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Better platform for rendering?

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I work in a small architectural firm that uses a mix of Mac and Windows systems. Recently, a number of clients have asked whether we can provide animations (walk-throughs, flyovers, etc.), so we are planning to purchase a computer system that will be dedicated exclusively to producing high quality renderings and video animations (walk-throughs, flyovers, solar animations, etc.)

We have narrowed our choices of hardware to a 2 Ghz PowerMac G5 Dual or a Sony VAIO PCV-RZ54G Pentium 4 3.2GHz. Both computers come with the ATI Radeon 9600 XT graphics card with 128 Mb VRAM, and will be upgraded to 2 Gb of system RAM.

I am wondering which system will be better for its intended purpose. I recognize that Macs have a reputation for being better for graphic-intensive tasks than PCs, however, I'm wondering whether both lab testing and real world experience justify that reputation. Can anyone point me to test results comparing performance on the two platforms or provide anecdotal feedback?


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i'm not sure why this info is not posted by NNA on the vectorworks site. there was an interview with one of lead programmers of Vectorworks in which there was discussion of speed on various platforms. although is almost a year old. it does have a serise of in Vectorworks Benchmarks, for Mac's including the Dual G5 and x86 both Intel and AMD. You may best guess scale the numbers to compair your two options


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Both of these computers would be very nice to work with. There is no inherent advantage to using a mac with vectorworks and for RenderWorks tasks a 3.2 GHz PC will defininitely be faster than a 2 GHz mac.

One other thing worth noting is that RW11 now supports dual processors and the P4 w/HT enabled will be recognized as 2 processors and will give a speed increase of about 20% over a non HT processor.

[ 08-04-2004, 09:40 AM: Message edited by: AndyM ]

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> Both of these computers would be very nice to work with. There is no inherent advantage to using a mac with vectorworks and for RenderWorks tasks a 3.2 GHz PC will defininitely be faster than a 2 GHz mac.

Andy, are you comparing apples to apples? The Sony has a single processor, while the Mac has dual processors. Are you saying that a 3.2 GHz single processor system will render faster than a 2 GHz dual processor system?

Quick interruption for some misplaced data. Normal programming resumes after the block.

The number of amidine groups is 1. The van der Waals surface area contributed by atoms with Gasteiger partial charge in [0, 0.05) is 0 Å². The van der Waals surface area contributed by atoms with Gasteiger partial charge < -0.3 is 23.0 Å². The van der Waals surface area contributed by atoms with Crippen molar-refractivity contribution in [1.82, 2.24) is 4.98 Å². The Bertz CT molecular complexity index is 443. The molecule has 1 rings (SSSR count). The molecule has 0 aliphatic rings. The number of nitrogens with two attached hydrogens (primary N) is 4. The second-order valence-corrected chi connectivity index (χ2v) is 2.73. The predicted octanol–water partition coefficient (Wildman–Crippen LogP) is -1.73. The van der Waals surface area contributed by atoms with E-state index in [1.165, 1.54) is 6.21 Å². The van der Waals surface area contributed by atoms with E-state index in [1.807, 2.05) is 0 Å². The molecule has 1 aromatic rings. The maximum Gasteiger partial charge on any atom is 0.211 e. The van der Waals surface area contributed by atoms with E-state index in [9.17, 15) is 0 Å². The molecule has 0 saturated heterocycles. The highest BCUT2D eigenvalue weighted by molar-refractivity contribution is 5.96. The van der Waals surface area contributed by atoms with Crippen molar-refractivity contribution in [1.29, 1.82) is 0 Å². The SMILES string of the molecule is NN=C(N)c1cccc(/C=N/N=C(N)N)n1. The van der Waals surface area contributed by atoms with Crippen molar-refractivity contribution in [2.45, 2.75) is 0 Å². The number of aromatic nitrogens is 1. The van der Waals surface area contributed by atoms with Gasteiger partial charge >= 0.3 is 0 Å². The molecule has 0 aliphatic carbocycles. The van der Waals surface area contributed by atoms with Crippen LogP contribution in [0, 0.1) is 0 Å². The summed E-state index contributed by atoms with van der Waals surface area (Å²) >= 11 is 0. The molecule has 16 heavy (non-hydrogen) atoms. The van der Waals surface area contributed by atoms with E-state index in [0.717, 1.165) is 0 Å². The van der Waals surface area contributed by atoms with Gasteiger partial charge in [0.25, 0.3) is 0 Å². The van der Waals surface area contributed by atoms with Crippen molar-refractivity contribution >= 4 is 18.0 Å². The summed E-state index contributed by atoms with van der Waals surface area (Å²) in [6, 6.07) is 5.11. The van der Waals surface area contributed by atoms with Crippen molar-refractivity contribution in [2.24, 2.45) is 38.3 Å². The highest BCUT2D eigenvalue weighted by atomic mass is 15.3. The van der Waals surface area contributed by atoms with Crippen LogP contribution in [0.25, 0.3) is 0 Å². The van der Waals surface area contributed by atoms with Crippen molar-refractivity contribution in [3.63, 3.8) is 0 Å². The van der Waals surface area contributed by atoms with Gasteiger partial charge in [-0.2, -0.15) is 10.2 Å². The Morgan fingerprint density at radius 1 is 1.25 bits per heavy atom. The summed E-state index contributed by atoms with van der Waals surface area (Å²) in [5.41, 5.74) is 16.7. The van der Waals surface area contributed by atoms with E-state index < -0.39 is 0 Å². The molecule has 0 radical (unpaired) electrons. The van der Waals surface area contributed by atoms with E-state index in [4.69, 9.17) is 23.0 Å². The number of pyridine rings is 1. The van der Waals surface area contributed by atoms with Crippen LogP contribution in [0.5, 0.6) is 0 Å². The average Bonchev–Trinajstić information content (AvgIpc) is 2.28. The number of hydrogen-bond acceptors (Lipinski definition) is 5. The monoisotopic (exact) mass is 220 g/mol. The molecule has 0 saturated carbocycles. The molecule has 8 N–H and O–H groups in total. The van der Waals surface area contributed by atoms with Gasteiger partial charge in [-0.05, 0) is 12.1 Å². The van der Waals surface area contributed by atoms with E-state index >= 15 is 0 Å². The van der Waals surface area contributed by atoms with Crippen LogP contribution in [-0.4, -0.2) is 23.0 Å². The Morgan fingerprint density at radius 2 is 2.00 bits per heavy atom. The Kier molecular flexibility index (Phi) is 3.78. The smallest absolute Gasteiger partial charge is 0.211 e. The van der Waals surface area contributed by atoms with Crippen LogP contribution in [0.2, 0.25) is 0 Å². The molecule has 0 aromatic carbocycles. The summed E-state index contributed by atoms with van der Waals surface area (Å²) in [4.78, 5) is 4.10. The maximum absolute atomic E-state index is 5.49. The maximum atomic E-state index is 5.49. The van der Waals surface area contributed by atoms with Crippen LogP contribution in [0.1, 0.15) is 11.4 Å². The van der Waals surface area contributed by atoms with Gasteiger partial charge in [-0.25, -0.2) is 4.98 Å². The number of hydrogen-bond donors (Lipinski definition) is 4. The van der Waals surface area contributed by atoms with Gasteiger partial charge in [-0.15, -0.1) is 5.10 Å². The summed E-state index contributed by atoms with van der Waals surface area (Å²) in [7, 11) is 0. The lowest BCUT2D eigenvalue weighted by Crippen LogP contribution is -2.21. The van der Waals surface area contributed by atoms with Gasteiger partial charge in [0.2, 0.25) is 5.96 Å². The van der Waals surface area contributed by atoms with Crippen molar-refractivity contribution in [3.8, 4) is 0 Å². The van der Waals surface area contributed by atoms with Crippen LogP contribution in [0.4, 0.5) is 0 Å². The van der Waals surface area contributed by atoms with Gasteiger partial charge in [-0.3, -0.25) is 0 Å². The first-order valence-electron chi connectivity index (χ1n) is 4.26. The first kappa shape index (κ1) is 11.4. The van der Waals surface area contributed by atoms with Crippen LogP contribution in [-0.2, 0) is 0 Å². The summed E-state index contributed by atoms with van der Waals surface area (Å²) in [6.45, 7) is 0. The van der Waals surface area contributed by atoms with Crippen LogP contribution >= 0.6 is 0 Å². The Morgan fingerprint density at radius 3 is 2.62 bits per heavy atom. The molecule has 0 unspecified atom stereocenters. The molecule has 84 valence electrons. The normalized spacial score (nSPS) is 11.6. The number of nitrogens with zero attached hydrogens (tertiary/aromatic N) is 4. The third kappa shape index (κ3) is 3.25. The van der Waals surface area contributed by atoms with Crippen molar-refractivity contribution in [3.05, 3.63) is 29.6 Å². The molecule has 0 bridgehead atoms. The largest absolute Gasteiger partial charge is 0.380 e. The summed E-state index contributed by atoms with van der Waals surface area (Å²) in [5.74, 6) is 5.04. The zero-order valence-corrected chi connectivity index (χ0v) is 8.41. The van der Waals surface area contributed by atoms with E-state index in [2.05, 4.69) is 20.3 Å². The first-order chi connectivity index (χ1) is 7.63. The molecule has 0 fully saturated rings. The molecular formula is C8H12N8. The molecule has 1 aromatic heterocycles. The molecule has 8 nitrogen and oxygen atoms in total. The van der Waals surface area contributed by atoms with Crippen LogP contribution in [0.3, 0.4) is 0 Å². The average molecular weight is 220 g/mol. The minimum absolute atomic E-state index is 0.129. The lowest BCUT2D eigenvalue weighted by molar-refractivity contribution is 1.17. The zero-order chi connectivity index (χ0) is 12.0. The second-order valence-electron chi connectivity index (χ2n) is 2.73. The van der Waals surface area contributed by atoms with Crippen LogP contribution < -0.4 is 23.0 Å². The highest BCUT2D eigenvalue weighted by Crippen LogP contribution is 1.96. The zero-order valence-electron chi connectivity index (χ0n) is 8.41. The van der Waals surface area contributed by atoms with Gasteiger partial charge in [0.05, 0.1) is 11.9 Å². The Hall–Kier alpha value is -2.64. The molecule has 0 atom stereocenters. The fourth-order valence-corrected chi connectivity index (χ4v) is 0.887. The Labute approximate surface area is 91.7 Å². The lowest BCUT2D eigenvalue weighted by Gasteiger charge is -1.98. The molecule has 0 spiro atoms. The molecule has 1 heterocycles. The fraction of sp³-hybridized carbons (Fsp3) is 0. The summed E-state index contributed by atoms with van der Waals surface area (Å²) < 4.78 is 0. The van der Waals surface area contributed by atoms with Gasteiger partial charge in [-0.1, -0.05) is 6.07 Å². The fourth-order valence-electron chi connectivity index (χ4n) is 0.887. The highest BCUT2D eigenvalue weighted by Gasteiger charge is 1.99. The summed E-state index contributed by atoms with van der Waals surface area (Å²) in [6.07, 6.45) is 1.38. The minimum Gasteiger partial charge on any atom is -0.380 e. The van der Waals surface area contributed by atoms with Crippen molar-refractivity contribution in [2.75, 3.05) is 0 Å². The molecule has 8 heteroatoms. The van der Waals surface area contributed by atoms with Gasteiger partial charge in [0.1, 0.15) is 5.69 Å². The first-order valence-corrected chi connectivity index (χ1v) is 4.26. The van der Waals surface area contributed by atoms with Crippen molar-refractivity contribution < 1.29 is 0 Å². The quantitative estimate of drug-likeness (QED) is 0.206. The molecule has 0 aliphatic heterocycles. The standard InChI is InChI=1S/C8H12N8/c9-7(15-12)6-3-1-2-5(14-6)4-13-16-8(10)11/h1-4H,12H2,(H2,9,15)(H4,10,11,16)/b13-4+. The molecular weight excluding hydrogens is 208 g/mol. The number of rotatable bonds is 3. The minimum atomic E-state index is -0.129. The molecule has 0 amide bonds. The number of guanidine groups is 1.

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The problems on the pc don't radicate only on the hardware, the problem it's the software. The stability of the os. I used both platforms with very similar specifications and the memory management it's better on panther. Now i experienced a dual 2.0 g5 and the velocity on renders (renderworks 11 and cinema 4d) it's realy fast, more than any pc i ever seen.

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I didn't catch that the G5 was a duallie, but since the P4 would be at least a $1000 cheaper that's not really apples to apples is it? Take a look at this site:


It lists benchmarks for Cinebench which uses another multi-threaded raytrace renderer and is the most relevent benchmark I am aware of. The dual G5 2.0 scores about 520 if the app were optimised for the G5 which neither C4D or VW/RW are. The single p4 3.2 scores about 385. But if you compare a comperably priced dual xeon the Intel machines win every time. OS preference aside, the P4 w/HT is the best bang for the buck with multi-threaded raytrace rendering.

I also did some speed tests way back when:


The gist of it was that VW/RW is not optimised for the G4 or G5 and processor clock speed rules.

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> I also did some speed tests way back when:

Andy, not trying to be argumentative, but July 2002 was a long time ago. From the results posted in the link by iboymatt above, it appears that NNA's testing found that dual processor G5s significantly outperform dual processor Xeons. Do you have results from real world tests on current generation equipment that contradict their findings?

Also, it appears that the G5 dual results posted on the 3dfluff website are for beta software, so it's hard to judge how realistic the numbers are. Can you point me to performance comparisons using full release versions of the real, working (non-benchmarking) software? (Having written benchmarking software in the past, I tend to doubt the value of benchmarking as an indicator of real world results, not only because it is relatively trivial to tweak a testing setup to produce the outcome one wants, but also because something as simple as changing the compiler used to compile the benchmark program can skew the results by several orders of magnitude.)

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